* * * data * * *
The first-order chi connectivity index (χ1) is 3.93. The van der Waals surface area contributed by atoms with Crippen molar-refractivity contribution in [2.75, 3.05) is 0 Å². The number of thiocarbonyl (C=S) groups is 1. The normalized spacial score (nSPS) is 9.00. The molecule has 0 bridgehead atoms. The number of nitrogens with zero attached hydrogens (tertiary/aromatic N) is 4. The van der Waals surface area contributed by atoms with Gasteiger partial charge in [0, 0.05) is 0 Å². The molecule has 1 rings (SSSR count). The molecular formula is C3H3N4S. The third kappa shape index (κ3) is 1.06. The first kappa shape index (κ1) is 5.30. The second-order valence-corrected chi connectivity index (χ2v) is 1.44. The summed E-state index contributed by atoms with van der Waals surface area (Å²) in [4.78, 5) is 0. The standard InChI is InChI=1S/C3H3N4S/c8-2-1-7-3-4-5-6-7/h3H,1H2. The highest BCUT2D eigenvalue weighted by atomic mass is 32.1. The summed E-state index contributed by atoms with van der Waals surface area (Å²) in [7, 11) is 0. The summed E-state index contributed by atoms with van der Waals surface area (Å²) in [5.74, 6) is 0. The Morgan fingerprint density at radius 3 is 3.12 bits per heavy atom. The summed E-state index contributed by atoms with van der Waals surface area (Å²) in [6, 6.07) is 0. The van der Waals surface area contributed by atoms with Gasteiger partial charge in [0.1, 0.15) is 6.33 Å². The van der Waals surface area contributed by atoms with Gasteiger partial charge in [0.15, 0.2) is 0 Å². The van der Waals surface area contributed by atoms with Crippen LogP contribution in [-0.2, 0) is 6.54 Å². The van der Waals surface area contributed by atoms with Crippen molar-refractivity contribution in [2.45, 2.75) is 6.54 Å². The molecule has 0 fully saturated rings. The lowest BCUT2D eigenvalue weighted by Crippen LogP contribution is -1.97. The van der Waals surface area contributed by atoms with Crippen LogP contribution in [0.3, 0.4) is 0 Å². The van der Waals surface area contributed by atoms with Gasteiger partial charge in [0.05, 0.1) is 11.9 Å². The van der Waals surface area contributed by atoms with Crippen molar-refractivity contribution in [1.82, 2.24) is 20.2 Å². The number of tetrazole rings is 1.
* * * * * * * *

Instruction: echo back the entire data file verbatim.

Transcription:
The first-order chi connectivity index (χ1) is 3.93. The van der Waals surface area contributed by atoms with Crippen molar-refractivity contribution in [2.75, 3.05) is 0 Å². The number of thiocarbonyl (C=S) groups is 1. The normalized spacial score (nSPS) is 9.00. The molecule has 0 bridgehead atoms. The number of nitrogens with zero attached hydrogens (tertiary/aromatic N) is 4. The van der Waals surface area contributed by atoms with Gasteiger partial charge in [0, 0.05) is 0 Å². The molecule has 1 rings (SSSR count). The molecular formula is C3H3N4S. The third kappa shape index (κ3) is 1.06. The first kappa shape index (κ1) is 5.30. The second-order valence-corrected chi connectivity index (χ2v) is 1.44. The summed E-state index contributed by atoms with van der Waals surface area (Å²) in [4.78, 5) is 0. The standard InChI is InChI=1S/C3H3N4S/c8-2-1-7-3-4-5-6-7/h3H,1H2. The highest BCUT2D eigenvalue weighted by atomic mass is 32.1. The summed E-state index contributed by atoms with van der Waals surface area (Å²) in [7, 11) is 0. The summed E-state index contributed by atoms with van der Waals surface area (Å²) in [5.74, 6) is 0. The Morgan fingerprint density at radius 3 is 3.12 bits per heavy atom. The summed E-state index contributed by atoms with van der Waals surface area (Å²) in [6, 6.07) is 0. The van der Waals surface area contributed by atoms with Gasteiger partial charge in [0.1, 0.15) is 6.33 Å². The van der Waals surface area contributed by atoms with Gasteiger partial charge in [0.15, 0.2) is 0 Å². The van der Waals surface area contributed by atoms with Crippen LogP contribution in [-0.2, 0) is 6.54 Å². The van der Waals surface area contributed by atoms with Crippen molar-refractivity contribution in [2.45, 2.75) is 6.54 Å². The molecule has 0 fully saturated rings. The lowest BCUT2D eigenvalue weighted by Crippen LogP contribution is -1.97. The van der Waals surface area contributed by atoms with Crippen LogP contribution in [0.3, 0.4) is 0 Å². The van der Waals surface area contributed by atoms with Gasteiger partial charge in [0.05, 0.1) is 11.9 Å². The van der Waals surface area contributed by atoms with Crippen molar-refractivity contribution in [1.82, 2.24) is 20.2 Å². The number of tetrazole rings is 1.